TEHRAN, Iran — Tens of thousands of government supporters took to the streets across Iran on Wednesday as authorities tried to project a sense of stability after a week of nationwide protests sparked deadly clashes and calls for the downfall of the Islamic Republic.
But even as state television broadcast swooping helicopter shots showing support among Iran's 80 million people for its clerically overseen government, videos emerged showing the anti-government unrest that has swept major cities has also spread to the countryside.
The violence has killed at least 21 people and seen hundreds more arrested by authorities. Demonstrators' videos corresponded with Associated Press reporting from outside of Iran, though individual activists remain unreachable and the protests for now appear leaderless. It was not clear if new protests were held Wednesday or if the videos showed earlier incidents.
The past week's protests have been the largest since the disputed 2009 presidential election, which ended in bloodshed. While many Iranians denounce the violence that has accompanied some demonstrations, they echo the protesters' frustration over the weak economy and official corruption.
The government "should not punish the guilty and the innocent alike," said Mohammad Hossein Vakili, a 20-year-old computer science student in Tehran who has struggled to find meaningful work and who joined in peaceful protests.
"Why should they arrest someone like me when I protest the rise of the price of eggs?" he said.
The protests began Dec. 28 in Mashhad, Iran's second-largest city and a bastion for hard-liners, initially focusing on Iran's flagging economy and rising food prices. Now, they've morphed into demands for wholesale change in Iran's theocratic government.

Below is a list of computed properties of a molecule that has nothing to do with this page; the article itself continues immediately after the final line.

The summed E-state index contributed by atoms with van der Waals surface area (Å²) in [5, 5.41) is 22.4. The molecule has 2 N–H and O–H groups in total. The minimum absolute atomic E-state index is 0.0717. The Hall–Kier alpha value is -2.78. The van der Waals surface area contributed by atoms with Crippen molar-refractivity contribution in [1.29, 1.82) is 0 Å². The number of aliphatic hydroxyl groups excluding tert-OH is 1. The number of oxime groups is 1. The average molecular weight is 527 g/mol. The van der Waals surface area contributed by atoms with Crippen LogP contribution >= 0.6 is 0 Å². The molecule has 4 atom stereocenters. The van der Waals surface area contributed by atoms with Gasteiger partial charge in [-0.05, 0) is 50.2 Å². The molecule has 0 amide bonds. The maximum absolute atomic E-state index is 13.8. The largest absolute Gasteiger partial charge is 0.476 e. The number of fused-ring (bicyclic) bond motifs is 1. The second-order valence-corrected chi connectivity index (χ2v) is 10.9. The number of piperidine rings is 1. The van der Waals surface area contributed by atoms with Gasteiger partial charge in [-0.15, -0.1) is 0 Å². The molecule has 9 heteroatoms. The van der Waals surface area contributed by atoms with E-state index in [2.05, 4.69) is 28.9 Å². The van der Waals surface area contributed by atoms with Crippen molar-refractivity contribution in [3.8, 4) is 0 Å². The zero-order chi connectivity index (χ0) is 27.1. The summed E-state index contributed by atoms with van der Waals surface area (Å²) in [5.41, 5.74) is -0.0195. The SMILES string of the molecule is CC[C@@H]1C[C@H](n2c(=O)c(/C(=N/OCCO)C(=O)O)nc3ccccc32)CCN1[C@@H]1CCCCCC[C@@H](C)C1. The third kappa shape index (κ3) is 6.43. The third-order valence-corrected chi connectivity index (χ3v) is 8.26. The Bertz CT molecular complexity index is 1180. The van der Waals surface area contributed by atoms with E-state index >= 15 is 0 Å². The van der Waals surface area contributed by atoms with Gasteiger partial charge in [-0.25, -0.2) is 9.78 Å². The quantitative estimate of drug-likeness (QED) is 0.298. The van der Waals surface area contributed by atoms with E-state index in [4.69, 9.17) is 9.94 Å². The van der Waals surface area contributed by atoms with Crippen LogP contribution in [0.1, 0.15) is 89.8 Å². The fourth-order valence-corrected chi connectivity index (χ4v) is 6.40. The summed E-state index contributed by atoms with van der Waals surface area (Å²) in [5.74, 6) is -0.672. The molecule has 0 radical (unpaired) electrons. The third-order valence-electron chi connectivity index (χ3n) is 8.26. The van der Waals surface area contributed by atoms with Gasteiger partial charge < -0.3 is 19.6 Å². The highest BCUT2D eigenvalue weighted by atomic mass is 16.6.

On Wednesday, state TV reported pro-government demonstrations in dozens of cities and towns, including Ahvaz, the capital of the oil-rich province of Khuzestan, the Kurdish town of Kermanshah in the country's west and Qom, the religious capital of Shiite Islam in Iran.
All those cities have seen protests in recent days.
The pro-government crowds included women wearing the all-encompassing black chador, the occasional man in military fatigues and Shiite clerics wearing black turbans identifying them as descendants of the Prophet Muhammad. Some claimed online that government employees had been instructed to take part, something Iranian media did not discuss.
The English-language Press TV broadcast Wednesday's pro-government rallies live, saying they sought to "protest the violence that has taken place over the last few nights in cities." State TV said the demonstrations served as an "answer to the protests," which it blamed on "servants of the U.S."
Among the slickly produced signs carried by supporters at Wednesday's pro-government rallies were ones targeting Israel, Saudi Arabia and the U.S. Iran's supreme leader, Ayatollah Ali Khamenei, on Tuesday blamed the protests on meddling by "enemies of Iran."
Some demonstrators also held aloft pictures of U.S. President Donald Trump with a bright red "X'' through his face. Trump has tweeted several times over the last few days in support of the anti-government protests, comments that have angered many Iranians given his travel ban barring them from getting U.S. visas, as well as his comments over the nuclear deal.
The 2015 agreement, in which Iran curbed its nuclear activities in exchange for the lifting of some international sanctions, remains popular in Iran, but one of the central grievances of the protesters is that average Iranians have seen few benefits from it.
Trump kept up with the tweets Wednesday, writing: "Such respect for the people of Iran as they try to take back their corrupt government."